660 F. Supp. 1403

The first question is: What is the meaning of "commence"? Defendant, arguing that FWPCA citizen suits were to be subordinate to governmental enforcement, urges that the state action be considered as having been commenced on July 23, 1985, the date Commissioner Pac requested initiation of a state suit. Plaintiffs, arguing that the DEP was given the requisite sixty-day notice to initiate its action, urge that commencement be found either at the time of service of process or upon the filing of the complaint.

The private enforcement provision of FWPCA was designed to serve a twofold purpose — first to act as a spark to ignite agency enforcement and second to act as an alternative enforcement mechanism absent agency enforcement. Baughman v. Bradford Coal Co., 592 F.2d 215, 218 (3d Cir.1978) cert. denied, 441 U.S. 961, 99 S.Ct. 2406, 60 L.Ed.2d 1066 (1979). Congress provided, however, that citizen suits should be subordinate to agency enforcement and devised restrictions to ensure that result. Contract Plating Co., 631 F.Supp. at 1293 (under § 1365(b)(1)(B) a defendant would "not be subjected simultaneously to multiple suits, and potentially to conflicting court orders, to enforce the same statutory standards"). See also, Friends of the Earth, 768 F.2d at 63, quoting Natural Resources Defense Council v. Train, 510 F.2d 692, 700 (D.C.Cir.1975) ("Recognizing the `obvious danger that unlimited public actions might disrupt the implementation of the Act and overburden the courts,' Congress incorporated explicit restrictions on citizen suits" under § 1365.).

"It is a `familiar canon of statutory construction that the starting point for interpreting a statute is the language of the statute itself. Absent a clearly expressed legislative intention to the contrary, that language must ordinarily be regarded as conclusive.'" Friends of the Earth, 768 F.2d at 62, quoting Consumer Product Safety Commission v. GTE Sylvania, Inc., 447 U.S. 102, 108, 100 S.Ct. 2051, 2056, 64 L.Ed.2d 766 (1980). Here, the operable language is — "commenced ... a civil or criminal action in a court of the United States...." § 1365(b)(1)(B). Defendant is correct in noting that the common meaning of the word is "begin" or "initiate," but for purposes of this statute it must be interpreted as a term of art. Specifically, an action is "commenced" in federal court when a complaint is filed, Fed.R.Civ.P. 3; Chesapeake Bay Foundation v. American Recovery Co., 769 F.2d 207, 208 (4th Cir.1985), and, in a Connecticut court when the complaint is served, Valley Cable Vision, Inc. v. Public Utilities Comm'n, 175 Conn. 30, 33, 392 A.2d 485 (1978). Here, the state complaint was served on August 7, 1985, and filed on August 9, 1985; the federal complaint was filed on August 6, 1985. Thus, under either federal or state interpretation of commencement, the federal suit was commenced first.8 Congress did not use precise language in construing this section. Commencing a suit is variously stated: "may initiate a civil suit," "begins a civil action," "file an action," "act on the alleged violation."9 Legislative History at 3745. Nevertheless, absent a clear contrary intention, these phrases must be read to be mere substitutes for the word "commence" and, therefore, embody the legal definition of how it is interpreted.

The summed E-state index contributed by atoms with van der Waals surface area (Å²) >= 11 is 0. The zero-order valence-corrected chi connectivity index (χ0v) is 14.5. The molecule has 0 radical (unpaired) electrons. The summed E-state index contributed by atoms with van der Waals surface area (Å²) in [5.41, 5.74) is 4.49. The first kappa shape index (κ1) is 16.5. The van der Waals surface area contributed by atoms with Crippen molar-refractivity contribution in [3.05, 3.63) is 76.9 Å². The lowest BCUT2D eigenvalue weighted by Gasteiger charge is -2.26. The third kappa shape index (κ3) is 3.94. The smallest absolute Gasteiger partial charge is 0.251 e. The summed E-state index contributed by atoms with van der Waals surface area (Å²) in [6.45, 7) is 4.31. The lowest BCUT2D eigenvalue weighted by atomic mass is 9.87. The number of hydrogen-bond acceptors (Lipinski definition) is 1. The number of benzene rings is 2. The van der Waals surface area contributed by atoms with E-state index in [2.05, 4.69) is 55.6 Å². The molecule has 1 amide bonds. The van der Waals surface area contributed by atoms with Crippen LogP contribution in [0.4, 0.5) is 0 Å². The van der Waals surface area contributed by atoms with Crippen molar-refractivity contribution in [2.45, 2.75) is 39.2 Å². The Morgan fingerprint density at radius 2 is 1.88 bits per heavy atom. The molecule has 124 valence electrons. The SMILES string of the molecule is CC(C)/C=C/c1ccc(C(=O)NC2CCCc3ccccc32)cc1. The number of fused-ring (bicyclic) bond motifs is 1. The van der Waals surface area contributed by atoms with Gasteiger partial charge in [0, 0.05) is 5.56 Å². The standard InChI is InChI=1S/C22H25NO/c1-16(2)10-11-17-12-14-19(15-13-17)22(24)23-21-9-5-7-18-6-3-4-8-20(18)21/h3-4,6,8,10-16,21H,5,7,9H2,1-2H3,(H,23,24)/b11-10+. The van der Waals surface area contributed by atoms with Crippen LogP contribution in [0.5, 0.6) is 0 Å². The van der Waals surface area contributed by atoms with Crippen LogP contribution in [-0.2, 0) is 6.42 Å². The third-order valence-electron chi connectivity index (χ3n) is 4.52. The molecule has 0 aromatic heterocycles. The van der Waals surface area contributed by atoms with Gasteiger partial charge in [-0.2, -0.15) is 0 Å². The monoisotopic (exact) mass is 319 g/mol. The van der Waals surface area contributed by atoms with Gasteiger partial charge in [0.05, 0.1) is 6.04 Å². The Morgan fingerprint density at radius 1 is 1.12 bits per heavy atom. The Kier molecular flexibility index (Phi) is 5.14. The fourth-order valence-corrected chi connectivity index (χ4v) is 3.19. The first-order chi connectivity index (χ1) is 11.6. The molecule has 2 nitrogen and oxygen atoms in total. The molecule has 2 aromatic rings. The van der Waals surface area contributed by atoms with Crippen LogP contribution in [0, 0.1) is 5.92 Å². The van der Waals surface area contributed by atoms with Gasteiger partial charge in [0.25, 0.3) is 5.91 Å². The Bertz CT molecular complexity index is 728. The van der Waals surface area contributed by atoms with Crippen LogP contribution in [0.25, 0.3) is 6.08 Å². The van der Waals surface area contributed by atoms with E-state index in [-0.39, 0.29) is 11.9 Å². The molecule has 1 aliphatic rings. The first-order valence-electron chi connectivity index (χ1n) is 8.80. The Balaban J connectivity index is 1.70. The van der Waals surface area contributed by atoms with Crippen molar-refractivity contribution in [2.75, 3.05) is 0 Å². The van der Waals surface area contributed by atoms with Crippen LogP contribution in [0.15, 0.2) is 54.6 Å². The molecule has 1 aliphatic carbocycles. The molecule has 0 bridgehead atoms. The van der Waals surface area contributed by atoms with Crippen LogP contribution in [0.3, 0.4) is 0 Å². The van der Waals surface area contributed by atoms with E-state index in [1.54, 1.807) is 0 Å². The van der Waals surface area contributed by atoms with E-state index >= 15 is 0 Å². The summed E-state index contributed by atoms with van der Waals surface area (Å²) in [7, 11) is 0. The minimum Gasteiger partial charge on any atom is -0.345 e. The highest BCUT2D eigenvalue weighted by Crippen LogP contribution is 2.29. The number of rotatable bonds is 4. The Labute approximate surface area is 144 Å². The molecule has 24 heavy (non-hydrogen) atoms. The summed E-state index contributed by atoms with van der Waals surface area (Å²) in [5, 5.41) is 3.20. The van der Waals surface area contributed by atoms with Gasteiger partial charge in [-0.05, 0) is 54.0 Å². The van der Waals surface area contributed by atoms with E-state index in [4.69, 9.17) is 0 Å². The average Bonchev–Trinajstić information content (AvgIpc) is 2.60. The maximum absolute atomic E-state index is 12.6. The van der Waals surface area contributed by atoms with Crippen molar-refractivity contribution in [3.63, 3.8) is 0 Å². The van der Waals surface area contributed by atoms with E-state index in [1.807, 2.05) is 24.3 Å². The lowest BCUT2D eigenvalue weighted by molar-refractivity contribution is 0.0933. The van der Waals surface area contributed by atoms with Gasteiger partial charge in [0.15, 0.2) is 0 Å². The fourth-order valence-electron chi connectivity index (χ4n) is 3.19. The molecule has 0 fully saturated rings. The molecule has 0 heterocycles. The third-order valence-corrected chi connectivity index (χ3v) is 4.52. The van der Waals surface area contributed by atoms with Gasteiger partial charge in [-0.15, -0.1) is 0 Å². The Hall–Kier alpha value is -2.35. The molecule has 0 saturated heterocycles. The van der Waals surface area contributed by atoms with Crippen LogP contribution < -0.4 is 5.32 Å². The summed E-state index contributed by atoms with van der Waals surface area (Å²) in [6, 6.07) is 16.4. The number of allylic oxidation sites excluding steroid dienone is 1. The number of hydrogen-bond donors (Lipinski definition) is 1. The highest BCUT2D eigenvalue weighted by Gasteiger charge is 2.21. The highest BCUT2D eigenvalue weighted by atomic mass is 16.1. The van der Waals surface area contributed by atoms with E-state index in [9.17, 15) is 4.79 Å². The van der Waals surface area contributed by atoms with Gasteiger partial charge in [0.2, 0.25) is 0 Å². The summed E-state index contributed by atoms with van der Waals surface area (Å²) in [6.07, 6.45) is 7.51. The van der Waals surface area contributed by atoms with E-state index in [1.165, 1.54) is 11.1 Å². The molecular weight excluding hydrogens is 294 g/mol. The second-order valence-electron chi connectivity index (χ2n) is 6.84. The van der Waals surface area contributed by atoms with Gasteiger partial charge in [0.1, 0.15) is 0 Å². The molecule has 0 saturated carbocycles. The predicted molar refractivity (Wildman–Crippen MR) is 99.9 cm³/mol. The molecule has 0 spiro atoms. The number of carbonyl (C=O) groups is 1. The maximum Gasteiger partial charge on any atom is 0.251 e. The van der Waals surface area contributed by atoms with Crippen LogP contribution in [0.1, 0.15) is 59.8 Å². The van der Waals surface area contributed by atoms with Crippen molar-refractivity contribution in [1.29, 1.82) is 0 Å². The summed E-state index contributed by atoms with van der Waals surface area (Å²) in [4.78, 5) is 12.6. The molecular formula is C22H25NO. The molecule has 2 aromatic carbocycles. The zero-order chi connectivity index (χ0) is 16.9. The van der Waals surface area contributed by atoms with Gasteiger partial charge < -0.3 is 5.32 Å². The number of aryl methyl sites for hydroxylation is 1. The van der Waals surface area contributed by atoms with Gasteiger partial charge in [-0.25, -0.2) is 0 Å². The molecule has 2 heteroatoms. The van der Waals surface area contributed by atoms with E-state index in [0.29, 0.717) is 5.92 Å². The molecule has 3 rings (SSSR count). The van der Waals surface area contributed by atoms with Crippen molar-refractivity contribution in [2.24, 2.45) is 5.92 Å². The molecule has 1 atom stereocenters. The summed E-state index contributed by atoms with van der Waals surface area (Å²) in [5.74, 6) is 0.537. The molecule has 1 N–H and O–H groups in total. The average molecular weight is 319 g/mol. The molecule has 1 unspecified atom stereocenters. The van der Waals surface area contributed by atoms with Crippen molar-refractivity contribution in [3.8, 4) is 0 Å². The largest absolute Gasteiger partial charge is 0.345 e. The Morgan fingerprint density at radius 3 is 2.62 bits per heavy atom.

660 F. Supp. 1404
The sixty day waiting period of § 1365(b)(1)(B) gives the government the opportunity to act and to control the course of the litigation if it acts within that time period. If the government delays, then the citizens may go forward with their own suit, unless before they file "the Administrator or State has commenced and is diligently prosecuting" its own enforcement action. § 1365(b)(1)(B). This latter statutory bar is an exception to the jurisdiction granted in subsection (a) of § 1365, and jurisdiction is normally determined as of the time of the filing of a complaint. Moreover, the verb tenses used in subsection (b)(1)(B) and the scheme of the statute demonstrate that the bar was not intended to apply unless the government files suit first (and is diligently prosecuting such suit).

Chesapeake Bay Foundation, 769 F.2d at 208 (construing three hour difference between citizen filing and government filing in federal court) (dicta). In short, absent a clear Congressional intention to the contrary, the statute does not allow consideration of acts in preparation for the filing of a complaint; rather, the court must apply an inflexible rule which determines jurisdiction from the time of filing the complaint. Accordingly, plaintiffs are not barred from bringing this suit under § 1365(b)(1)(B).

2. Abstention

Defendant also contends that this case should be dismissed based upon "considerations of `wise judicial administration, giving regard to conservation of judicial resources and comprehensive disposition of litigation.'" Colorado River, 424 U.S. at 817, 96 S.Ct. at 1246, quoting Kerotest Mfg. Co. v. C-O-Two Fire Equip. Co., 342 U.S. 180, 183, 72 S.Ct. 219, 221, 96 L.Ed. 200 (1952). Defendant's argument is not supported by the law.